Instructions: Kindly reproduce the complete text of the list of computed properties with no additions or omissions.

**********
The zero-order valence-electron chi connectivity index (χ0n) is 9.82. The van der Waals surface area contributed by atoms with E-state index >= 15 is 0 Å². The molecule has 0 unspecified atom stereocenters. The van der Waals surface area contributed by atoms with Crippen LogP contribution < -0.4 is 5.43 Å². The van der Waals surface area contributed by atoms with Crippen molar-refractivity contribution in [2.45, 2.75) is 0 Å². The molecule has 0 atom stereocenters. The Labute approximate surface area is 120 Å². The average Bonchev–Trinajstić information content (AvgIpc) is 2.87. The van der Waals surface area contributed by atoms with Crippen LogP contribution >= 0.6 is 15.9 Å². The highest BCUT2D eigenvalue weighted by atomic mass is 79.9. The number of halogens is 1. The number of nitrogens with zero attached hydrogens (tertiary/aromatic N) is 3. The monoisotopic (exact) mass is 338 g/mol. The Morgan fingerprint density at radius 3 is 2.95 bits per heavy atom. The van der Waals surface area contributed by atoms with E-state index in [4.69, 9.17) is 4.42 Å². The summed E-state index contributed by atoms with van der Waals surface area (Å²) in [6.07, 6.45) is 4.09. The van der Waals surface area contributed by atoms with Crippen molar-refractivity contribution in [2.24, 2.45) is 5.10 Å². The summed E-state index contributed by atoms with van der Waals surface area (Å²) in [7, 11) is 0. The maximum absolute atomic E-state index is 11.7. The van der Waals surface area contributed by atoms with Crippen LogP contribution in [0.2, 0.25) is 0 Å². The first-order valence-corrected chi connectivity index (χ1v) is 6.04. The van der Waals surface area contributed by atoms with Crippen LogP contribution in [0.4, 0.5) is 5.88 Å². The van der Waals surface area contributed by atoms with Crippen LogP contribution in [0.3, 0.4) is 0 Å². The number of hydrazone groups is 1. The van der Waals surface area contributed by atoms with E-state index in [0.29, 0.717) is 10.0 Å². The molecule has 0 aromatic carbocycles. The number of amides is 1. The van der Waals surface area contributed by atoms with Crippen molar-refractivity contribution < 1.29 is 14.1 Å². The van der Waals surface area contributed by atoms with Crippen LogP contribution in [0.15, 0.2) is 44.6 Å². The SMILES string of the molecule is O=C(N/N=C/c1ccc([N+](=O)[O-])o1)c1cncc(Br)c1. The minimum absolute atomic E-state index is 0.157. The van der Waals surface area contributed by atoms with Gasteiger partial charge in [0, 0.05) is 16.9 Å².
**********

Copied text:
The zero-order valence-electron chi connectivity index (χ0n) is 9.82. The van der Waals surface area contributed by atoms with E-state index >= 15 is 0 Å². The molecule has 0 unspecified atom stereocenters. The van der Waals surface area contributed by atoms with Crippen LogP contribution < -0.4 is 5.43 Å². The van der Waals surface area contributed by atoms with Crippen molar-refractivity contribution in [2.45, 2.75) is 0 Å². The molecule has 0 atom stereocenters. The Labute approximate surface area is 120 Å². The average Bonchev–Trinajstić information content (AvgIpc) is 2.87. The van der Waals surface area contributed by atoms with Crippen LogP contribution >= 0.6 is 15.9 Å². The highest BCUT2D eigenvalue weighted by atomic mass is 79.9. The number of halogens is 1. The number of nitrogens with zero attached hydrogens (tertiary/aromatic N) is 3. The monoisotopic (exact) mass is 338 g/mol. The Morgan fingerprint density at radius 3 is 2.95 bits per heavy atom. The van der Waals surface area contributed by atoms with E-state index in [4.69, 9.17) is 4.42 Å². The summed E-state index contributed by atoms with van der Waals surface area (Å²) in [6.07, 6.45) is 4.09. The van der Waals surface area contributed by atoms with Crippen molar-refractivity contribution in [2.24, 2.45) is 5.10 Å². The summed E-state index contributed by atoms with van der Waals surface area (Å²) in [7, 11) is 0. The maximum absolute atomic E-state index is 11.7. The van der Waals surface area contributed by atoms with Crippen LogP contribution in [0.2, 0.25) is 0 Å². The first-order valence-corrected chi connectivity index (χ1v) is 6.04. The van der Waals surface area contributed by atoms with Crippen LogP contribution in [0.4, 0.5) is 5.88 Å². The van der Waals surface area contributed by atoms with Crippen LogP contribution in [0.3, 0.4) is 0 Å². The number of hydrazone groups is 1. The van der Waals surface area contributed by atoms with E-state index in [0.29, 0.717) is 10.0 Å². The molecule has 0 aromatic carbocycles. The number of amides is 1. The van der Waals surface area contributed by atoms with Crippen molar-refractivity contribution < 1.29 is 14.1 Å². The van der Waals surface area contributed by atoms with Crippen LogP contribution in [0.15, 0.2) is 44.6 Å². The SMILES string of the molecule is O=C(N/N=C/c1ccc([N+](=O)[O-])o1)c1cncc(Br)c1. The minimum absolute atomic E-state index is 0.157. The van der Waals surface area contributed by atoms with Gasteiger partial charge in [0, 0.05) is 16.9 Å².